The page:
Social media influencers can add huge value to your organisation – as long as they’re aligned to your cause. They can help you reach a large, loyal audience in a cost-effective way but how do you work with them?
I recently spoke at a CharityComm’s seminar on Unlocking the power of social influencers and this is what I shared in my presentation. I hope it’s useful!
Define what is an influencer
There are different levels of influencers, depending on their following (and therefore their influence). According to (Source?), the levels of influencer are:
- Celebrity (More than 1 million followers)
- Influencer (More than 100k followers)
- Micro Influencer (10-100k followers)
- Nano Influencer (up to 10k followers)
However, don’t take these definitions at face value as it also depends on your sector and who you’re trying to reach. For example, there are approximately 145,000 people in the UK with Parkinson’s Disease so if your charity is focused on helping people living with Parkinson’s Disease then even a nano influencer, such as David Sangster, who has just over 3,000 Twitter followers or Emma Lawton, who has over 4,200 Twitter followers can help you reach this niche audience. They would have way more influencer than a celebrity who might tweet about you once but doesn’t actually have a connection to your cause.
Whilst numbers are important – because the more followers they have, the more people they can potentially put you in front of – what’s more important is synergy and authenticity. As with both David and Emma, they have Parkinson’s so their content is really authentic and relatable to their followers. They can speak with authority about the subject.
According to a survey by Fullscreen, 57% of 18-24-year-olds feel that influencers share the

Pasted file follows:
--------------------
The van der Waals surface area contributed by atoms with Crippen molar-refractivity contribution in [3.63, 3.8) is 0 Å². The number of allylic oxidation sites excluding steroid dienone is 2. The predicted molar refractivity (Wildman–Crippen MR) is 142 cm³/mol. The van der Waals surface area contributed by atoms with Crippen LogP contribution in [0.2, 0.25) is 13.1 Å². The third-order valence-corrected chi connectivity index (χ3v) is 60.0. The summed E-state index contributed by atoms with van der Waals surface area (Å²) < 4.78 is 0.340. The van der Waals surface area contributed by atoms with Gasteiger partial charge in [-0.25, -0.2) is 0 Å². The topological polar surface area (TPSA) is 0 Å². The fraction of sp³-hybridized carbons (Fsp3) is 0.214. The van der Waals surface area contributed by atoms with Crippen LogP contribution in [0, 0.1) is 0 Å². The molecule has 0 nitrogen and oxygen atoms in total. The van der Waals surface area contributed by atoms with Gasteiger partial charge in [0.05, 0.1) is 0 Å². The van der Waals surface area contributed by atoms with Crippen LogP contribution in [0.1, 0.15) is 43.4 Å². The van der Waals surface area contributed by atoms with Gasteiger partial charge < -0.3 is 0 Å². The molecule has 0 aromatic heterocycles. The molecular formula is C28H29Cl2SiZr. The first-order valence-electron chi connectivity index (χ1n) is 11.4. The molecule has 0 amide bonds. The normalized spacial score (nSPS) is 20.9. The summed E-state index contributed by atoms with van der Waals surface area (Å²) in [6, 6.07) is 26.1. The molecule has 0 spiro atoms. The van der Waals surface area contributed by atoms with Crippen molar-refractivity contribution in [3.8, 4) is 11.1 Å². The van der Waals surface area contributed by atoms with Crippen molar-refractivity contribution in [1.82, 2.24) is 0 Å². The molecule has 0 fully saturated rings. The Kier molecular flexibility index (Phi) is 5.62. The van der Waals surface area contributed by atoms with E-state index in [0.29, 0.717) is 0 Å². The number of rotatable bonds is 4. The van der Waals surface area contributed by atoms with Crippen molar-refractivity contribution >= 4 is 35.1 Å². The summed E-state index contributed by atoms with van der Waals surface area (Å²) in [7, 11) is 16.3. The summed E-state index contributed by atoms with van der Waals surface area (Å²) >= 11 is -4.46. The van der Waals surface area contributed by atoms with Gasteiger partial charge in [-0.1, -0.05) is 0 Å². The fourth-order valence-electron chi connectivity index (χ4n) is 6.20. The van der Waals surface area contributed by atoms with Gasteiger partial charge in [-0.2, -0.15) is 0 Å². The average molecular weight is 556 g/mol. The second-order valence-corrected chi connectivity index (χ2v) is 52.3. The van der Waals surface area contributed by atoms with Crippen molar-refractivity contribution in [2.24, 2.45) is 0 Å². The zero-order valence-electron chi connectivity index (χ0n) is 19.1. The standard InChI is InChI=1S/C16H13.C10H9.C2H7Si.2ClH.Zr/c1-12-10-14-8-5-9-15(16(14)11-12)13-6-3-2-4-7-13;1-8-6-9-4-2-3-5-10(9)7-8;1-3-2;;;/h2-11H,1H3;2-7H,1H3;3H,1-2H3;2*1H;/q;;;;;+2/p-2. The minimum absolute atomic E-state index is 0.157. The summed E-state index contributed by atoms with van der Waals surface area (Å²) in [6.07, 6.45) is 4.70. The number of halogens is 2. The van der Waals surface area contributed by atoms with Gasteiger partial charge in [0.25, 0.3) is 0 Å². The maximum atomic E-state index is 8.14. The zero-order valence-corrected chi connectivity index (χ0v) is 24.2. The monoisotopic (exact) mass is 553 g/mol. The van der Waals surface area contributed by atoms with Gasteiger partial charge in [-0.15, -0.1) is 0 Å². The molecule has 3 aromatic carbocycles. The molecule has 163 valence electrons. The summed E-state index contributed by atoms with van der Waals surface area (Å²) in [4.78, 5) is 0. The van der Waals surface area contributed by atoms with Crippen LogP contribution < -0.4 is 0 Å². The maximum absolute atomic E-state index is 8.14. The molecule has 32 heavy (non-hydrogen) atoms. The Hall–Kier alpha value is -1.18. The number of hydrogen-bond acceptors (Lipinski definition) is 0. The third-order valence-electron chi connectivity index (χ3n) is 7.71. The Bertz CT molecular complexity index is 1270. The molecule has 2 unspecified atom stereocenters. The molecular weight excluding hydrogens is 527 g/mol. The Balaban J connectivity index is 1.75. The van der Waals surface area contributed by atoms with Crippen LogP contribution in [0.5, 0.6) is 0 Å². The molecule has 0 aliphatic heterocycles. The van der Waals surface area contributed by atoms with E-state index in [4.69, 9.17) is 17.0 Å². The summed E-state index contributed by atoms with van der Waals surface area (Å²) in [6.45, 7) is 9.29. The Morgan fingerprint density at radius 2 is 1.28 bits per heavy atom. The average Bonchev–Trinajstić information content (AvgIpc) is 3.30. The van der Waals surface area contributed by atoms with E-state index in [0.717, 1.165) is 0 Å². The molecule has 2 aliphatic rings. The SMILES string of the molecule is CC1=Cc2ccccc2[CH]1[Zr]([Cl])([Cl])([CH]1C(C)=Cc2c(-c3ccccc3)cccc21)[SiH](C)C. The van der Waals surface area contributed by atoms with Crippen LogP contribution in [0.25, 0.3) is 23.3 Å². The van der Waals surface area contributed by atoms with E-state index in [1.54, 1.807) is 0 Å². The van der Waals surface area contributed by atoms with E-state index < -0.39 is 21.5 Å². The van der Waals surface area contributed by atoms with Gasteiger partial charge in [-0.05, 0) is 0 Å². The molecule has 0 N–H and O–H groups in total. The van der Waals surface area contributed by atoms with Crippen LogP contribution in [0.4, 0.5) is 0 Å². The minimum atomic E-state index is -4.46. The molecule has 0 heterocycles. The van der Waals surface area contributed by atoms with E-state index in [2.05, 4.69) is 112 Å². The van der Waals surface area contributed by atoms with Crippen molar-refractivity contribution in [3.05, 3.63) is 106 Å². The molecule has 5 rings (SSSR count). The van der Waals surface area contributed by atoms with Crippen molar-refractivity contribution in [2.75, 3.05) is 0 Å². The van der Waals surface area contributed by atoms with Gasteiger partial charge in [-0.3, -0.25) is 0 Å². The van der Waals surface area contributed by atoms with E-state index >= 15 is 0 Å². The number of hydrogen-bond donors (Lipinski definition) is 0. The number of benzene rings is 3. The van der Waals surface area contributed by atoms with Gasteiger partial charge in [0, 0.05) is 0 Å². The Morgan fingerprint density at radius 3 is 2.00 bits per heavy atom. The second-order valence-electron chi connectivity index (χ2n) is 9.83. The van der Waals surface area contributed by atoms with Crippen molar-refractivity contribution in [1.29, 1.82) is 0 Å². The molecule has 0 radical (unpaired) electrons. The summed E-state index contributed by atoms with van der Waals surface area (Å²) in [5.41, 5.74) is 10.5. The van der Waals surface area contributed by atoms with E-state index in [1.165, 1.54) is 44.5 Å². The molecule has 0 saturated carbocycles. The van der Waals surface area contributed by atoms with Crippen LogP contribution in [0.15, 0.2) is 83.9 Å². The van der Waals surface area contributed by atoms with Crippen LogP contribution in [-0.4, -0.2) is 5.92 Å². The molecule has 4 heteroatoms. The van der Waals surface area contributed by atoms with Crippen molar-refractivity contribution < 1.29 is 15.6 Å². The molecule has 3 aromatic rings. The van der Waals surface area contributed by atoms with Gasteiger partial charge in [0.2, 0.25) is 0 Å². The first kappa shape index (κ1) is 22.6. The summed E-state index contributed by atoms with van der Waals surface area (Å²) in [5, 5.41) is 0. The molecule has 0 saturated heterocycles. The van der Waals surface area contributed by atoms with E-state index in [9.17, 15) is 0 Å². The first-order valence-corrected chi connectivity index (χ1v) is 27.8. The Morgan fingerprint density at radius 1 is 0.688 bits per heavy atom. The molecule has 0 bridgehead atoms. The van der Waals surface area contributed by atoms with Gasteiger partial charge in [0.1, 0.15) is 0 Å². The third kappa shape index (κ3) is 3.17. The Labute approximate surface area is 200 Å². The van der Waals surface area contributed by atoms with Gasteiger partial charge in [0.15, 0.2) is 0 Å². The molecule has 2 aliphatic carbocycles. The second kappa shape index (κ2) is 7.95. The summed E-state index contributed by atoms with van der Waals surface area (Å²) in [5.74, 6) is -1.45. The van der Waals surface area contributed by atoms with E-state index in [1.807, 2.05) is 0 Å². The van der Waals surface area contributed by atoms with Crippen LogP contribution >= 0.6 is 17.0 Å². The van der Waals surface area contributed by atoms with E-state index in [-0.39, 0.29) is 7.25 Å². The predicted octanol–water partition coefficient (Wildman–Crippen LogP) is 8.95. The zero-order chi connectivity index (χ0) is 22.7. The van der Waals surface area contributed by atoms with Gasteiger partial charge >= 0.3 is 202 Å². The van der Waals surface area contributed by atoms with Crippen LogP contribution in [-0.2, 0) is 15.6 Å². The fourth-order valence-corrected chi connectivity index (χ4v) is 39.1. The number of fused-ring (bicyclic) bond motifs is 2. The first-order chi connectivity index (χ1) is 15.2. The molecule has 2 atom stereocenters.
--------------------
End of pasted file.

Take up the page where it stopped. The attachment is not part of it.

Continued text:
same interests as they do. Both Zoella and Fearne Cotton speak about their issues with anxiety and how it affects their mental health. In fact, Fearne has even started a podcast called Happy Place, which is focused on wellbeing and mental health – and Zoella has even been a guest on her show. They are both ambassadors for Mind, the mental health charity, so any reference to the charity sounds authentic and real. There will be lots of their followers who are struggling with mental health issues, either themselves or in their family, so Mind is able to reach them through working with influencers like Zoella and Fearne.
What to look for in an influencer
There has been lots of backlash in terms of influencers who effectively advertise to their followers but don’t actually use the brand themselves. Then there are those who are faking sponsored posts in order to build their credibility with brands. If you do want to work with influencers, choose them wisely. Working with the wrong influencer could potentially be damaging to your reputation.
Here are the questions you should ask
First start with these two questions:
- Do they have a clear connection to our cause?
- Does their tone of voice fit in with our messaging?
If there is a potential fit, then ask:
- How many followers do they have?
- What platform/s are they on?
- How engaged are their followers?
- How often do they work with brands/charities?
- Do they have a niche focus?
- Would they be willing to collaborate without being paid?